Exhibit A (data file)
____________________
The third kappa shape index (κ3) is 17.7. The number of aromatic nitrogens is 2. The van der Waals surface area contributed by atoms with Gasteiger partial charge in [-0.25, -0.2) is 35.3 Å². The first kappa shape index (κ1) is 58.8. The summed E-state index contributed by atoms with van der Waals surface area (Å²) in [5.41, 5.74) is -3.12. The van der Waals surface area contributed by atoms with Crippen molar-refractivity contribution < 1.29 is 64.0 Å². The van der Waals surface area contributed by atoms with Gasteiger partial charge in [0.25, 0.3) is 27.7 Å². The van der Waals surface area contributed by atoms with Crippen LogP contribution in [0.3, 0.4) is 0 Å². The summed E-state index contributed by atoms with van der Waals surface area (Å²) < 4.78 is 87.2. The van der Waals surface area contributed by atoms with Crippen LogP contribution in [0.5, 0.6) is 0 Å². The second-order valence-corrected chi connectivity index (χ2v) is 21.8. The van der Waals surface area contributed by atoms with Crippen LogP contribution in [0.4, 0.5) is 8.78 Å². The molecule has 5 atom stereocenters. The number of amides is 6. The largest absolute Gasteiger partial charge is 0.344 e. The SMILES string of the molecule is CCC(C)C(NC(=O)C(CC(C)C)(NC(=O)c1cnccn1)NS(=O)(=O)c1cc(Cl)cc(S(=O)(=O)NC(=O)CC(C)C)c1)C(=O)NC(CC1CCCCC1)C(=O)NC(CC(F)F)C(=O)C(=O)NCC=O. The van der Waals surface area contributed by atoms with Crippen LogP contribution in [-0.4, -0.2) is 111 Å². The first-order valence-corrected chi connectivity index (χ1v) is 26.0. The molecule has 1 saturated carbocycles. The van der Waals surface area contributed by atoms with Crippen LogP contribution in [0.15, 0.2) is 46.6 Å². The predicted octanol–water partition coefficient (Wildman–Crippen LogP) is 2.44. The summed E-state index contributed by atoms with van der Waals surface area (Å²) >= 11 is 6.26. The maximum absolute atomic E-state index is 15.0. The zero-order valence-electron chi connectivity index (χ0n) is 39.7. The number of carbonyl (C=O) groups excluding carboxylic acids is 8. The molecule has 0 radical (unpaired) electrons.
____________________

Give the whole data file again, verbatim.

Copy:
The third kappa shape index (κ3) is 17.7. The number of aromatic nitrogens is 2. The van der Waals surface area contributed by atoms with Gasteiger partial charge in [-0.25, -0.2) is 35.3 Å². The first kappa shape index (κ1) is 58.8. The summed E-state index contributed by atoms with van der Waals surface area (Å²) in [5.41, 5.74) is -3.12. The van der Waals surface area contributed by atoms with Crippen molar-refractivity contribution < 1.29 is 64.0 Å². The van der Waals surface area contributed by atoms with Gasteiger partial charge in [0.25, 0.3) is 27.7 Å². The van der Waals surface area contributed by atoms with Crippen LogP contribution in [0.3, 0.4) is 0 Å². The summed E-state index contributed by atoms with van der Waals surface area (Å²) < 4.78 is 87.2. The van der Waals surface area contributed by atoms with Crippen LogP contribution in [0.5, 0.6) is 0 Å². The second-order valence-corrected chi connectivity index (χ2v) is 21.8. The van der Waals surface area contributed by atoms with Crippen LogP contribution in [0.4, 0.5) is 8.78 Å². The molecule has 5 atom stereocenters. The number of amides is 6. The largest absolute Gasteiger partial charge is 0.344 e. The SMILES string of the molecule is CCC(C)C(NC(=O)C(CC(C)C)(NC(=O)c1cnccn1)NS(=O)(=O)c1cc(Cl)cc(S(=O)(=O)NC(=O)CC(C)C)c1)C(=O)NC(CC1CCCCC1)C(=O)NC(CC(F)F)C(=O)C(=O)NCC=O. The van der Waals surface area contributed by atoms with Crippen LogP contribution in [-0.4, -0.2) is 111 Å². The first-order valence-corrected chi connectivity index (χ1v) is 26.0. The molecule has 1 saturated carbocycles. The van der Waals surface area contributed by atoms with Crippen LogP contribution in [0.15, 0.2) is 46.6 Å². The predicted octanol–water partition coefficient (Wildman–Crippen LogP) is 2.44. The summed E-state index contributed by atoms with van der Waals surface area (Å²) >= 11 is 6.26. The maximum absolute atomic E-state index is 15.0. The zero-order valence-electron chi connectivity index (χ0n) is 39.7. The number of carbonyl (C=O) groups excluding carboxylic acids is 8. The molecule has 0 radical (unpaired) electrons.